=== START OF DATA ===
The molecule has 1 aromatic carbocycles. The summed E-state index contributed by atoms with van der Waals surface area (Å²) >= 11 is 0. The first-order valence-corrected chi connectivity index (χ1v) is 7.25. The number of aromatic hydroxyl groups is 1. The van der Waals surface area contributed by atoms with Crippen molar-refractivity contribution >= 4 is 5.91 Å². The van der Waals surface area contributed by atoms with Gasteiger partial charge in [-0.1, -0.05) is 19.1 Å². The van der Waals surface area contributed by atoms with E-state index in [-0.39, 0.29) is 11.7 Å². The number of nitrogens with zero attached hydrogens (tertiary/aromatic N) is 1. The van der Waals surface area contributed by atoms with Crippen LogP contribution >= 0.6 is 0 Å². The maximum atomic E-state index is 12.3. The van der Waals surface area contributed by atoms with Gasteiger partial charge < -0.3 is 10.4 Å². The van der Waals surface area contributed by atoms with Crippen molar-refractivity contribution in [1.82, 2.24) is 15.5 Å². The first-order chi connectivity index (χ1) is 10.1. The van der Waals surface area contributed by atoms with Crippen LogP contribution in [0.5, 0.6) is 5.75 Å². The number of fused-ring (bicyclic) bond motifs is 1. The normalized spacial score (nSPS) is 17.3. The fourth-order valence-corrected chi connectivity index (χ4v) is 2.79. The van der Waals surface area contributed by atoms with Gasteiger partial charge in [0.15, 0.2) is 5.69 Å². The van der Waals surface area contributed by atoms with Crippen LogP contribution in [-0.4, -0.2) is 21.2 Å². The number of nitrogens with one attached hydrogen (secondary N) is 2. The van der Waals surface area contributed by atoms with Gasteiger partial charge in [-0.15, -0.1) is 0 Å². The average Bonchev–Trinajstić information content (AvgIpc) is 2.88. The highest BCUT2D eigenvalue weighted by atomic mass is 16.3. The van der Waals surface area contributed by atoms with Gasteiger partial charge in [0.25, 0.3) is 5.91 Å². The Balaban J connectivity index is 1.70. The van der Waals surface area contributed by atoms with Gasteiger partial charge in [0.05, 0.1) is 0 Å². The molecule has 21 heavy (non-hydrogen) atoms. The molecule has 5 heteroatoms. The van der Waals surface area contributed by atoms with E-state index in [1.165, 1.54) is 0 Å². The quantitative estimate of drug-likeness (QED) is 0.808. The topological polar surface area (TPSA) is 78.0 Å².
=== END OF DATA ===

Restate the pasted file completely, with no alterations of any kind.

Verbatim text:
The molecule has 1 aromatic carbocycles. The summed E-state index contributed by atoms with van der Waals surface area (Å²) >= 11 is 0. The first-order valence-corrected chi connectivity index (χ1v) is 7.25. The number of aromatic hydroxyl groups is 1. The van der Waals surface area contributed by atoms with Crippen molar-refractivity contribution >= 4 is 5.91 Å². The van der Waals surface area contributed by atoms with Gasteiger partial charge in [-0.1, -0.05) is 19.1 Å². The van der Waals surface area contributed by atoms with E-state index in [-0.39, 0.29) is 11.7 Å². The number of nitrogens with zero attached hydrogens (tertiary/aromatic N) is 1. The van der Waals surface area contributed by atoms with Crippen LogP contribution >= 0.6 is 0 Å². The maximum atomic E-state index is 12.3. The van der Waals surface area contributed by atoms with Gasteiger partial charge < -0.3 is 10.4 Å². The van der Waals surface area contributed by atoms with Crippen molar-refractivity contribution in [1.82, 2.24) is 15.5 Å². The first-order chi connectivity index (χ1) is 10.1. The van der Waals surface area contributed by atoms with Crippen LogP contribution in [0.5, 0.6) is 5.75 Å². The number of fused-ring (bicyclic) bond motifs is 1. The normalized spacial score (nSPS) is 17.3. The fourth-order valence-corrected chi connectivity index (χ4v) is 2.79. The van der Waals surface area contributed by atoms with Gasteiger partial charge in [0.15, 0.2) is 5.69 Å². The van der Waals surface area contributed by atoms with Crippen LogP contribution in [-0.4, -0.2) is 21.2 Å². The number of nitrogens with one attached hydrogen (secondary N) is 2. The van der Waals surface area contributed by atoms with Gasteiger partial charge in [-0.15, -0.1) is 0 Å². The average Bonchev–Trinajstić information content (AvgIpc) is 2.88. The highest BCUT2D eigenvalue weighted by atomic mass is 16.3. The van der Waals surface area contributed by atoms with Gasteiger partial charge in [0.25, 0.3) is 5.91 Å². The Balaban J connectivity index is 1.70. The van der Waals surface area contributed by atoms with Gasteiger partial charge in [0.05, 0.1) is 0 Å². The molecule has 21 heavy (non-hydrogen) atoms. The molecule has 5 heteroatoms. The van der Waals surface area contributed by atoms with E-state index in [1.165, 1.54) is 0 Å². The quantitative estimate of drug-likeness (QED) is 0.808. The topological polar surface area (TPSA) is 78.0 Å².